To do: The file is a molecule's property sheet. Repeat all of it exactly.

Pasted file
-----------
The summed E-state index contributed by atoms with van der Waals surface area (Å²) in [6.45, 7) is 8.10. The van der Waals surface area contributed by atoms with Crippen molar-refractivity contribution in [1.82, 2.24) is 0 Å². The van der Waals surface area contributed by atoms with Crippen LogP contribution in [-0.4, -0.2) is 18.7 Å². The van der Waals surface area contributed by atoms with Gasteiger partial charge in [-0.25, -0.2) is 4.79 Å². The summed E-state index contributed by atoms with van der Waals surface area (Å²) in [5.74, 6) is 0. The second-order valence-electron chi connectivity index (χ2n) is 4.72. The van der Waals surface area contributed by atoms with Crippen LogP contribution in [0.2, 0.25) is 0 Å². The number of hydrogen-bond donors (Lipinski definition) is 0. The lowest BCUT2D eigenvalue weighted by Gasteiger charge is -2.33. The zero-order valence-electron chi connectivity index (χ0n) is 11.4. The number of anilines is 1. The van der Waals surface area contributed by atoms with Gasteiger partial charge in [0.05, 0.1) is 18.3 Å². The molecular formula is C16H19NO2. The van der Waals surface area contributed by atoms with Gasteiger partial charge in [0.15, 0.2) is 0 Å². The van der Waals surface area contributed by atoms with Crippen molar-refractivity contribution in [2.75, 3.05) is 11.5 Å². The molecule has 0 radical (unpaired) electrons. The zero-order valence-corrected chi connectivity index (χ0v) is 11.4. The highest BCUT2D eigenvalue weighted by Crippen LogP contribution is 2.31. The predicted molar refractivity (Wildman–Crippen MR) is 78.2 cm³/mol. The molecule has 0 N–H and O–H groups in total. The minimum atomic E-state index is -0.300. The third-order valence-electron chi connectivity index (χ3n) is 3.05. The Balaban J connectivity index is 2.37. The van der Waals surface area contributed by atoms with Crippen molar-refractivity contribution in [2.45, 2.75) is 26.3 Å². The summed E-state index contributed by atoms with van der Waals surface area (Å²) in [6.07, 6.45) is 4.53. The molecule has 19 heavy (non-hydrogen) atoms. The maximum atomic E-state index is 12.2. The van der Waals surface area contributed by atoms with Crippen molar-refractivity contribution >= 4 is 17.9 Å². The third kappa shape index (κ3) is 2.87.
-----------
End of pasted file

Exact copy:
The summed E-state index contributed by atoms with van der Waals surface area (Å²) in [6.45, 7) is 8.10. The van der Waals surface area contributed by atoms with Crippen molar-refractivity contribution in [1.82, 2.24) is 0 Å². The van der Waals surface area contributed by atoms with Crippen LogP contribution in [-0.4, -0.2) is 18.7 Å². The van der Waals surface area contributed by atoms with Gasteiger partial charge in [-0.25, -0.2) is 4.79 Å². The summed E-state index contributed by atoms with van der Waals surface area (Å²) in [5.74, 6) is 0. The second-order valence-electron chi connectivity index (χ2n) is 4.72. The van der Waals surface area contributed by atoms with Crippen LogP contribution in [0.2, 0.25) is 0 Å². The number of hydrogen-bond donors (Lipinski definition) is 0. The lowest BCUT2D eigenvalue weighted by Gasteiger charge is -2.33. The zero-order valence-electron chi connectivity index (χ0n) is 11.4. The number of anilines is 1. The van der Waals surface area contributed by atoms with Gasteiger partial charge in [0.05, 0.1) is 18.3 Å². The molecular formula is C16H19NO2. The van der Waals surface area contributed by atoms with Gasteiger partial charge in [0.15, 0.2) is 0 Å². The van der Waals surface area contributed by atoms with Crippen molar-refractivity contribution in [2.75, 3.05) is 11.5 Å². The molecule has 0 radical (unpaired) electrons. The zero-order valence-corrected chi connectivity index (χ0v) is 11.4. The highest BCUT2D eigenvalue weighted by Crippen LogP contribution is 2.31. The predicted molar refractivity (Wildman–Crippen MR) is 78.2 cm³/mol. The molecule has 0 N–H and O–H groups in total. The minimum atomic E-state index is -0.300. The third-order valence-electron chi connectivity index (χ3n) is 3.05. The Balaban J connectivity index is 2.37. The van der Waals surface area contributed by atoms with Crippen molar-refractivity contribution in [2.45, 2.75) is 26.3 Å². The summed E-state index contributed by atoms with van der Waals surface area (Å²) in [6.07, 6.45) is 4.53. The molecule has 19 heavy (non-hydrogen) atoms. The maximum atomic E-state index is 12.2. The van der Waals surface area contributed by atoms with Crippen molar-refractivity contribution >= 4 is 17.9 Å². The third kappa shape index (κ3) is 2.87.